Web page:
«I was more astonished than I can put into words when, for the first time, I felt my heart glow hot and burn. I experienced the burning not in my imagination but in reality, as if it were being done by a physical fire. I was really amazed by the way the burning heat boiled up in my soul and (because I had never before experienced this abundance), by the unprecedented comfort it brought. In fact, I frequently felt my chest to see if this burning might have some external cause»1.
These are the words of the English mystic Richard Rolle of Hampole, describing in the prologue to the Incendium amoris the experience of religious conversion. Rolle is not unique in describing religious conversion as a physical experience. In fact, certain types of conversion were almost invariably described in those terms. A great deal of work has been done in the past few years by Bynum and others concerning the somatic aspects of religious experience2, and I would like here to add a footnote concerning one specific experience: that of conversion. As we shall see, two manifestations are most commonly associated with the experience: a sensation of fire and burning, and an outpouring of weeping and tears. While other somatic manifestations exist too, they are more individual and special, less stereotypical.
I must stress this point. Descriptions of personal conversions are often bound to specific topoi, and fire and tears are certainly such. I am not saying that the experience was faked by those describing it: merely, that the experience of conversion was conditioned by previous descriptions. Where fire and tears are absent, we might well be dealing with an individual event. While such an event is of supreme importance to the convert in question, it is less influential than the stereotypical experience.
But first we must determine what we mean by conversion. The term is nowadays used for the transition from one religion to another, but to use this meaning in the context of late medieval spirituality is totally wrong. It means, quite literally, a turnabout, either to good or to evil.
Again, in the words of Richard Rolle, stressing the original Latin meaning of conversio:
For what is conversion, complete turning to God, except turning away from the world, turning away from sin, turning away from the devil, and turning away from the flesh? What is turning away from God except turning from Unchageable Good toward mutable good, turning toward delight in the beauty of a creature, toward the works of the devil, toward the pleasures of the flesh and of the world?3
Rolle did not invent this dichotomy. Thomas Aquinas uses it when defining mortal sin as aversio ab incommutabili bono et conversio ad bonum commutabile4. Although the context is entirely different from Rolle's, the usage of aversio in the positive sense and conversio in the negative, coupled with the contradiction of good and evil (or temporary and perennial good) serves as a basis for a theory of conversion as a turnabout, an inversion, rather than a transition.
The Christian idea of conversion is the turning of the soul away from the transitory things of this world toward the eternal things of God. Starting with the pair of aversio-conversio, «it is built upon imagistic patterns of repeated dyadic units (death and life, sickness and health, darkness and light, blindness and sight)»5.
Conversion, in the late medieval context, starting with Bernard of Clairvaux, is an internal change. In the early middle ages it meant adopting monastic life, but from the twelfth century onwards it did not necessarily mean what Benedict of Nursia had called conversio morum. While never absolutely defined, it was a change of life, a commitment to a life of belief and Christian practice. What form this practice took was largely open to individual interpretation.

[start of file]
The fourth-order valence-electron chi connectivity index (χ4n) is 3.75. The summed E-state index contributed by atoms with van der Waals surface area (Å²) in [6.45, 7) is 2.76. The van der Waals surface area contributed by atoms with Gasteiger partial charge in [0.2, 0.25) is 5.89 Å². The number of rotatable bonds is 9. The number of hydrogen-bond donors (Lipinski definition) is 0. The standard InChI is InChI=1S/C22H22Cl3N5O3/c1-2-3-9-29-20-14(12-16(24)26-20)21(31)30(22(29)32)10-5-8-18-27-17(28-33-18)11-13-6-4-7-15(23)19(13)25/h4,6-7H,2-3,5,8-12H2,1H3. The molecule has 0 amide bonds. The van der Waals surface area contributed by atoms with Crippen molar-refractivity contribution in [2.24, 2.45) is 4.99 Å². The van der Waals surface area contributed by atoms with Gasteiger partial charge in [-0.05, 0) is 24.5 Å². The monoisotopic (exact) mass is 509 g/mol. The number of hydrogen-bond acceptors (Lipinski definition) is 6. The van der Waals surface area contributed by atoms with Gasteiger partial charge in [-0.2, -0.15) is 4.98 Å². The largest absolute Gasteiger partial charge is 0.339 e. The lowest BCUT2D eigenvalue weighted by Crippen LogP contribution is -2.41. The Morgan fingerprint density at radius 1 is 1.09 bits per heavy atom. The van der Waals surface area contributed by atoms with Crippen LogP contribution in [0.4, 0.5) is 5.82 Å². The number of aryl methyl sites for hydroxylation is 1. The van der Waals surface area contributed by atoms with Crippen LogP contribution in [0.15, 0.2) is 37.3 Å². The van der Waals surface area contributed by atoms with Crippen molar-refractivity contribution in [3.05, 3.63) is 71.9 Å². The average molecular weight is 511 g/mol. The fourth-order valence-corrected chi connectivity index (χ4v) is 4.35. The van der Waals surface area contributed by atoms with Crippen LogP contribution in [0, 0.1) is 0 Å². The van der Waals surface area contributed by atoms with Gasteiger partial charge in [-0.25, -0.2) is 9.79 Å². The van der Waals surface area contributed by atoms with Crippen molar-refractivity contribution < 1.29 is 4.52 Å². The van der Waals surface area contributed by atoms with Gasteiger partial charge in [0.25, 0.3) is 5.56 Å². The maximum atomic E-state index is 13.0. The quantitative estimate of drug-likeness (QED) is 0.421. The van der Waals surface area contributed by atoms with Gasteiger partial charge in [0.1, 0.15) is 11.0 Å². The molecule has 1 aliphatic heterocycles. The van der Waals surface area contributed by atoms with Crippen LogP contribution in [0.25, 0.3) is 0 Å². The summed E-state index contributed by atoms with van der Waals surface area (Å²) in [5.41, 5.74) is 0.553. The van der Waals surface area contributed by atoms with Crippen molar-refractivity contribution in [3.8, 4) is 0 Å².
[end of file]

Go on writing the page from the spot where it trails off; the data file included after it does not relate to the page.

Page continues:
What does characterize this type of conversion is its sudden and miraculous nature. Students of religious conversion, starting with William James, have long distinguished two types of conversion: the sudden and the gradual. The second type is common among Protestants (and John Bunyan is the most common example). It is a conversion reached through a long internal journey of learning and conviction, in which the individual will has a great role to play. The sudden conversion, by contrast, is based upon a total surrender of the will and the working of a miracle. It is a stereotype as old as Christianity, beginning with St. Paul and later Augustine (though the Confessions make it clear that Augustine's sudden conversion was based upon a long process of growth beforehand).
James's most suggestive contribution to the psychology of conversion may be his appropriation of the terms lysis and crisis from medical terminology to refer to the two kinds of conversion, the gradual and the abrupt... The medical
matrix from which James draws his terminology is important, for conversion is here implicitly defined as spiritual healing... James's medical model is a particularly appropriate one, since the metaphors of sickness and healing have been used as descriptions of conversion for centuries6.
The medical metaphor is especially apt for the crisis conversion, since healing is rarely a self-performed process. There is almost invariably a healer, either a person or in our case sometimes a super-human force, who performs the curing upon the sick object. The will of the sick has nothing to do with it: it is entirely in the hands of the healer, and all the object can do is pray to be healed, either physically or spiritually, surrendering the individual will. It is no wonder that in miracula collections, physical and spiritual healings are placed together. They are also both - contrary to natural processes of healing - sudden and dramatic rather than gradual, and accompanied by highly visible, physical manifestations.
In miracula, conversions are often public, for otherwise the dramatic element is lost. Hardened criminals about to be hung suddenly beg for a priest, repent, and die in a state of grace; unregenerate sinners publicly confess their sins7. Just to give one notable example, St. Giovanni d'Avellini, a 14th-c. noble sinner, converted upon hearing a Franciscan's sermon. «He knelt in the city square, inter frequentiores concursus, covered with tears, proclaiming at the top of his voice: Oh citizens, him whom you saw as a sinner, follow as a penitent»8.